Cancer and complementary therapies
This information focuses on the most common complementary therapies used by some people with cancer. We hope it gives you a balanced view of what's available and what's involved if you decide to try one.
You might be advised not to have complementary therapies. This is because it isn't safe to have them if you have a certain type of cancer or if you're having certain treatments. Your doctor will be able to give you more information about this.
This information does not take the place of advice from your doctor, who knows your full medical history. It's very important to tell your cancer doctor if you're thinking of having, or are having, any complementary or alternative therapy.
Always let your complementary or alternative therapist know that you have cancer.
Complementary therapies and cancer
There are many reasons why people choose to use complementary therapies. Some people find they help them cope with the stresses caused by cancer and its treatments. Many therapies are relaxing, and may lift your spirits when you aren’t feeling your best.
It was very important for me to feel I was actively doing something to make myself as prepared as I could be for the treatment.
Doctors and nurses have researched some complementary therapies in trials. Some results showed that certain therapies helped to relieve particular cancer symptoms or treatment side effects. Other results showed no effect on symptoms or side effects. But the therapies researched were found to be safe and most people who tried them found them very supportive.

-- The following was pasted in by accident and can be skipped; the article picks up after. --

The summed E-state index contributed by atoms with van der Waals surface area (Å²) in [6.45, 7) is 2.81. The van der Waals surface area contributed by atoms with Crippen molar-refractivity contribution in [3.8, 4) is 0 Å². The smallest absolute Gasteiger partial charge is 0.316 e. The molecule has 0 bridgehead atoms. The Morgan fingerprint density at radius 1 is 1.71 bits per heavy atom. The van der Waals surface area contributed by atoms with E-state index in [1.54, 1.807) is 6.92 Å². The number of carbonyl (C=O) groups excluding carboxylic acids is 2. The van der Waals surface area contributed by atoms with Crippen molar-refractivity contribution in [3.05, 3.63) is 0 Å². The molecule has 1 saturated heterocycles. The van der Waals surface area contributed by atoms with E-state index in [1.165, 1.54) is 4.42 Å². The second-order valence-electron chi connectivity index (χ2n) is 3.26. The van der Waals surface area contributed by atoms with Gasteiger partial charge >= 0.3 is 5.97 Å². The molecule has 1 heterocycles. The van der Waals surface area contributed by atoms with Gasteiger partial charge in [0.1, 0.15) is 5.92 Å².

Complementary therapists usually work with the person as a whole. They don't just work with the part of the body where the cancer is. This is called a holistic approach. Health and social care professionals, such as doctors, nurses and physiotherapists, also aim to take a holistic approach.
Some people say the relationship they develop with their complementary therapist is an added benefit. Having someone who listens to you may help you cope with difficult feelings.
After I was diagnosed with cancer, I found it an enormous relief to be able to talk to someone about my feelings. I was also given access to complementary therapies, which really relaxed me and helped me to sleep at a time when I was feeling particularly stressed.
Finding support for yourself in this way can help you feel more in control. Some people may also see complementary therapies as a positive thing to do for their general well-being.
Some complementary therapies are done in a group. This may be a good opportunity to meet other people with similar experiences in a positive setting.
Complementary therapies may help you:
feel better and improve your quality of life
feel less stressed, tense and anxious
with some of your cancer symptoms
with some of the side effects of your cancer treatment
feel more in control.
How have we created this information?
Read our statement about how we have written and reviewed our information about complementary therapies.